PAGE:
Care in Every Little Detail
Zlatomir Fung Plays Dall’Abaco’s 11 Caprices for Solo Cello
American Cellist Zlatomir Fung is quickly establishing a reputation as one of the country’s top young soloists. Receiving a prestigious Avery Fisher Career Grant in 2020 and, more recently, the Borletti-Buitoni Trust Fellowship in 2022, Zlatomir has collaborated with duo partners and orchestras worldwide, including performances across the US, UK, Europe, and Asia, and in February this year made a well-received solo debut at London’s Wigmore Hall.
Winner of the 2019 International Tchaikovsky Competition Cello Division- the youngest musician to ever do so – this season Zlatomir finds himself performing as Artist-in-Residence with the Royal Philharmonic Orchestra, appearing at London’s Cadogan Hall and touring the UK with the orchestra. Further afield, Fung tours Japan, Hong Kong, and Taiwan, and appears as soloist with the Shanghai Symphony Orchestra.
I chat to Zlatomir about his work ethic, his fascination with details and passion for music of all styles and periods, and, away from the cello, his borderline addiction to blitz chess.
How did it feel to play at Wigmore Hall?
It was a big honour for me to make that debut.
Everything about that space elevates you artistically. It gives you this sense of enveloping you, and the sound inspires you to do things differently. I certainly felt that from my pianist Benjamin Hochman, who was having the time of his life. He was just really feeling it and really surprised me!
Do you have a particularly memorable performance experience?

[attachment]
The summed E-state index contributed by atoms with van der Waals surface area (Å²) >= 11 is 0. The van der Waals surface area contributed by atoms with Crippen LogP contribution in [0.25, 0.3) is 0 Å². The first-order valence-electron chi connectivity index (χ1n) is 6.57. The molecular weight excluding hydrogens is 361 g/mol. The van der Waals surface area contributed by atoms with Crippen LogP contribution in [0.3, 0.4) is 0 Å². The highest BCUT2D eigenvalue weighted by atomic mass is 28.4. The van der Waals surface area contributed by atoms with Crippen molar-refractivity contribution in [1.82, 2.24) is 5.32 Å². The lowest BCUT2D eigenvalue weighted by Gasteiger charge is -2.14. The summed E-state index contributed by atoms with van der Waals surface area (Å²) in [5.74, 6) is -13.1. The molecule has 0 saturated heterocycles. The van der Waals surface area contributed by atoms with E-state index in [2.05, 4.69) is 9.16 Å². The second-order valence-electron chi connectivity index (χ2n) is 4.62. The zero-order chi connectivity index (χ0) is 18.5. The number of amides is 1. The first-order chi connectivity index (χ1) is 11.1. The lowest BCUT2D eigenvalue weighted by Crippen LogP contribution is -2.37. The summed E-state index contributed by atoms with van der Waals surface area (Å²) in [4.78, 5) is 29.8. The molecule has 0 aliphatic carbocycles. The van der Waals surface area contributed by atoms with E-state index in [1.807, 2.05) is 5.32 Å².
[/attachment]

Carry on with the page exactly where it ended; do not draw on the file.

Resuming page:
There have been some really interesting performances. With each performance you go into, I find each hall has its own energy, especially when it’s a recital. Sometimes it’s also dependent on the layout of the audience and how many people there are, but also the space can be very influential in that way.
I did quite a memorable recital in Trieste, in Italy, in some sort of circular theatre, maybe originally built for opera. It was this big stage and the ceiling was very high – basically the opposite of Wigmore Hall. People were four storeys above looking down on me!
Even being in a different place can be inspiring in itself.
I especially get that feeling when I play in Europe, which I still haven’t done a great deal. Having grown up in the States, we have a strong classical music tradition, but it’s imported from Europe, and every country in Europe has its own identity musically.
I remember when I was in Finland I remember feeling like they really love music, and that there was so much respect and pride in the heritage of what they’ve brought to the history and tradition of classical music.
Zlatomir Fung Performs Esa-Pekka Salonen’s YTA III for Solo Cello
When and how did you start learning the cello?
I started when I was three and a half. Both my parents are not musicians. They had studied mathematics, and at the time my family was living in Oregon, on the west coast of the US, and we were in a middle-sized town with a university there.
It just so happened that there was a really wonderful Suzuki cello teacher there, and she was recommended to my family by someone, and I ended up studying with her for six years. She was a really influential person in my musical life because she had me go really slowly, much slower than I see some other people go through the literature, really cultivating a sense of high standards and desire to polish a piece for a long period of time, to develop your relationship with it.
Have you held onto that idea of staying with something, of taking your time?
I like to think so. Being on the ‘career circuit’ you have to let that go a little bit because you just don’t have the time, but still, there’s that ideal to strive for.
I see sometimes with other cellists, like when I give a masterclass, I can see in their playing that they weren’t fortunate enough to have that kind of teaching at a young age, that there are certain aspects of their playing that feel a little more perfunctory technically, that there’s not as much care in every little detail.
Did you always know you wanted to be a professional?